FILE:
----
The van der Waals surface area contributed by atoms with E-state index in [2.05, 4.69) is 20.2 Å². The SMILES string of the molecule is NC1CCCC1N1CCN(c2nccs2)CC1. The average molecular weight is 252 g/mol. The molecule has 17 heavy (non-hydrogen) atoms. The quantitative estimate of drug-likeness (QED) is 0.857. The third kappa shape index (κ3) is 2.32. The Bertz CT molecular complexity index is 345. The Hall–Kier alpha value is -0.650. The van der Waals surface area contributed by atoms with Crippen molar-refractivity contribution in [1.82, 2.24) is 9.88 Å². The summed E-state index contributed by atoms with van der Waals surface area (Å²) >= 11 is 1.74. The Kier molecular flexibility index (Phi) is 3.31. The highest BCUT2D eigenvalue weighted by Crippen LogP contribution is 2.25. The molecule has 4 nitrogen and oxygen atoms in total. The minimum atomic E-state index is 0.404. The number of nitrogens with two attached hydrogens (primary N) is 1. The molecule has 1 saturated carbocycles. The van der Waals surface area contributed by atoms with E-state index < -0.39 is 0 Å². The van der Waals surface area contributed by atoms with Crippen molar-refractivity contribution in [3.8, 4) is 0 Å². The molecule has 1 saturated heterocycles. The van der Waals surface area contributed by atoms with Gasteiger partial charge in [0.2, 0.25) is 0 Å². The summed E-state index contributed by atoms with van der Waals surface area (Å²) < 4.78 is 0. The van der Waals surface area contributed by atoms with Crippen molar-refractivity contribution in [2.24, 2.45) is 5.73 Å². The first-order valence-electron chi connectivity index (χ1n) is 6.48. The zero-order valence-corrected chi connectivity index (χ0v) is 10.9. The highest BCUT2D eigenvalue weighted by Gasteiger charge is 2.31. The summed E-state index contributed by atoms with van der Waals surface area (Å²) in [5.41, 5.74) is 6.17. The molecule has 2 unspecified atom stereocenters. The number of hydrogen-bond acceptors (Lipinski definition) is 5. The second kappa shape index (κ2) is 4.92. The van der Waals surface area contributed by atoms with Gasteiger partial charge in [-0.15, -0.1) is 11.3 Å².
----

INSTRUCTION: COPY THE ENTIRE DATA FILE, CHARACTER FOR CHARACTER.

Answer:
The van der Waals surface area contributed by atoms with E-state index in [2.05, 4.69) is 20.2 Å². The SMILES string of the molecule is NC1CCCC1N1CCN(c2nccs2)CC1. The average molecular weight is 252 g/mol. The molecule has 17 heavy (non-hydrogen) atoms. The quantitative estimate of drug-likeness (QED) is 0.857. The third kappa shape index (κ3) is 2.32. The Bertz CT molecular complexity index is 345. The Hall–Kier alpha value is -0.650. The van der Waals surface area contributed by atoms with Crippen molar-refractivity contribution in [1.82, 2.24) is 9.88 Å². The summed E-state index contributed by atoms with van der Waals surface area (Å²) >= 11 is 1.74. The Kier molecular flexibility index (Phi) is 3.31. The highest BCUT2D eigenvalue weighted by Crippen LogP contribution is 2.25. The molecule has 4 nitrogen and oxygen atoms in total. The minimum atomic E-state index is 0.404. The number of nitrogens with two attached hydrogens (primary N) is 1. The molecule has 1 saturated carbocycles. The van der Waals surface area contributed by atoms with E-state index < -0.39 is 0 Å². The van der Waals surface area contributed by atoms with Crippen molar-refractivity contribution in [3.8, 4) is 0 Å². The molecule has 1 saturated heterocycles. The van der Waals surface area contributed by atoms with Gasteiger partial charge in [0.2, 0.25) is 0 Å². The summed E-state index contributed by atoms with van der Waals surface area (Å²) < 4.78 is 0. The van der Waals surface area contributed by atoms with Crippen molar-refractivity contribution in [2.24, 2.45) is 5.73 Å². The first-order valence-electron chi connectivity index (χ1n) is 6.48. The zero-order valence-corrected chi connectivity index (χ0v) is 10.9. The highest BCUT2D eigenvalue weighted by Gasteiger charge is 2.31. The summed E-state index contributed by atoms with van der Waals surface area (Å²) in [5.41, 5.74) is 6.17. The molecule has 2 unspecified atom stereocenters. The number of hydrogen-bond acceptors (Lipinski definition) is 5. The second kappa shape index (κ2) is 4.92. The van der Waals surface area contributed by atoms with Gasteiger partial charge in [-0.15, -0.1) is 11.3 Å².